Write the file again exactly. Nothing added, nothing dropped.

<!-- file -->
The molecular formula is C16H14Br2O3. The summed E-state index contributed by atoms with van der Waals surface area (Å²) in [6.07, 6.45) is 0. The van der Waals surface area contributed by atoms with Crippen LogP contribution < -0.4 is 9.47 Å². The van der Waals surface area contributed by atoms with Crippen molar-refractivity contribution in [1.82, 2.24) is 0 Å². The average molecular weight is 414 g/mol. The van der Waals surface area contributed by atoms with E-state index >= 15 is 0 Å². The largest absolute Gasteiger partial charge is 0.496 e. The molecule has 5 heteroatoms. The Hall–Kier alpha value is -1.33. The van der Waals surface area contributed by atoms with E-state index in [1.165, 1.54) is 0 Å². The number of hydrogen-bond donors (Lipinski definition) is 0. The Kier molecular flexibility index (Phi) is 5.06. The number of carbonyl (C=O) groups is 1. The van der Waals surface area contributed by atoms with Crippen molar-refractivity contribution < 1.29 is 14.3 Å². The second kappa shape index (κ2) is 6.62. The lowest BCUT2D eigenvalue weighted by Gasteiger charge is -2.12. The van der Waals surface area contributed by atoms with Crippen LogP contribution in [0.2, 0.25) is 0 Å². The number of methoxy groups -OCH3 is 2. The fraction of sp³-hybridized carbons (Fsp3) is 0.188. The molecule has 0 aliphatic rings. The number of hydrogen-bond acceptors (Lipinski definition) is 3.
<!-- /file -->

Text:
The molecular formula is C16H14Br2O3. The summed E-state index contributed by atoms with van der Waals surface area (Å²) in [6.07, 6.45) is 0. The van der Waals surface area contributed by atoms with Crippen LogP contribution < -0.4 is 9.47 Å². The van der Waals surface area contributed by atoms with Crippen molar-refractivity contribution in [1.82, 2.24) is 0 Å². The average molecular weight is 414 g/mol. The van der Waals surface area contributed by atoms with E-state index >= 15 is 0 Å². The largest absolute Gasteiger partial charge is 0.496 e. The molecule has 5 heteroatoms. The Hall–Kier alpha value is -1.33. The van der Waals surface area contributed by atoms with E-state index in [1.165, 1.54) is 0 Å². The number of hydrogen-bond donors (Lipinski definition) is 0. The Kier molecular flexibility index (Phi) is 5.06. The number of carbonyl (C=O) groups is 1. The van der Waals surface area contributed by atoms with Crippen molar-refractivity contribution < 1.29 is 14.3 Å². The second kappa shape index (κ2) is 6.62. The lowest BCUT2D eigenvalue weighted by Gasteiger charge is -2.12. The van der Waals surface area contributed by atoms with Crippen LogP contribution in [0.2, 0.25) is 0 Å². The number of methoxy groups -OCH3 is 2. The fraction of sp³-hybridized carbons (Fsp3) is 0.188. The molecule has 0 aliphatic rings. The number of hydrogen-bond acceptors (Lipinski definition) is 3.